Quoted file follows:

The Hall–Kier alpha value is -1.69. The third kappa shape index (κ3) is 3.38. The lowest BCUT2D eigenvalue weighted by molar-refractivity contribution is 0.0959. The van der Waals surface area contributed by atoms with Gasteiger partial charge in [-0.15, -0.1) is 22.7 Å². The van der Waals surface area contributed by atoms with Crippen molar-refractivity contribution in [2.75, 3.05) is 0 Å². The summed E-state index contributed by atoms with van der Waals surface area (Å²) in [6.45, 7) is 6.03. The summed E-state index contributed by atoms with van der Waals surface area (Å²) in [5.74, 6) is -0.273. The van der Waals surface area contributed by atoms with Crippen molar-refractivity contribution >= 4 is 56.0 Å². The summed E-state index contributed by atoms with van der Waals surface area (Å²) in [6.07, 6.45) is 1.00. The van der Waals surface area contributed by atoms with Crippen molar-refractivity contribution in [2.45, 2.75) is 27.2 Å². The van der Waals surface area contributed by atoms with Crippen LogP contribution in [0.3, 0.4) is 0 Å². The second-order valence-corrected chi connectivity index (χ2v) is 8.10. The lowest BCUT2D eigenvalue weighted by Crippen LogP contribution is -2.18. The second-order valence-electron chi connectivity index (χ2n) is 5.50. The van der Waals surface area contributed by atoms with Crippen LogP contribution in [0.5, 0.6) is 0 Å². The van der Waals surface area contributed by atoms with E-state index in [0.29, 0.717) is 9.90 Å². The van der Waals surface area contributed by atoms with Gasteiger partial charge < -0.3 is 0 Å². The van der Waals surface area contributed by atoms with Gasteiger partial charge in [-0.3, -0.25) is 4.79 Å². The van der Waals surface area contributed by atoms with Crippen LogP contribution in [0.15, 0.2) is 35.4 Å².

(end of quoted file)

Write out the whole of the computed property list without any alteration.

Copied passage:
The Hall–Kier alpha value is -1.69. The third kappa shape index (κ3) is 3.38. The lowest BCUT2D eigenvalue weighted by molar-refractivity contribution is 0.0959. The van der Waals surface area contributed by atoms with Gasteiger partial charge in [-0.15, -0.1) is 22.7 Å². The van der Waals surface area contributed by atoms with Crippen molar-refractivity contribution in [2.75, 3.05) is 0 Å². The summed E-state index contributed by atoms with van der Waals surface area (Å²) in [6.45, 7) is 6.03. The summed E-state index contributed by atoms with van der Waals surface area (Å²) in [5.74, 6) is -0.273. The van der Waals surface area contributed by atoms with Crippen molar-refractivity contribution >= 4 is 56.0 Å². The summed E-state index contributed by atoms with van der Waals surface area (Å²) in [6.07, 6.45) is 1.00. The van der Waals surface area contributed by atoms with Crippen molar-refractivity contribution in [2.45, 2.75) is 27.2 Å². The van der Waals surface area contributed by atoms with Crippen LogP contribution in [0.3, 0.4) is 0 Å². The second-order valence-corrected chi connectivity index (χ2v) is 8.10. The lowest BCUT2D eigenvalue weighted by Crippen LogP contribution is -2.18. The second-order valence-electron chi connectivity index (χ2n) is 5.50. The van der Waals surface area contributed by atoms with Crippen LogP contribution in [0.5, 0.6) is 0 Å². The van der Waals surface area contributed by atoms with E-state index in [0.29, 0.717) is 9.90 Å². The van der Waals surface area contributed by atoms with Gasteiger partial charge < -0.3 is 0 Å². The van der Waals surface area contributed by atoms with Gasteiger partial charge in [-0.3, -0.25) is 4.79 Å². The van der Waals surface area contributed by atoms with Crippen LogP contribution in [0.15, 0.2) is 35.4 Å².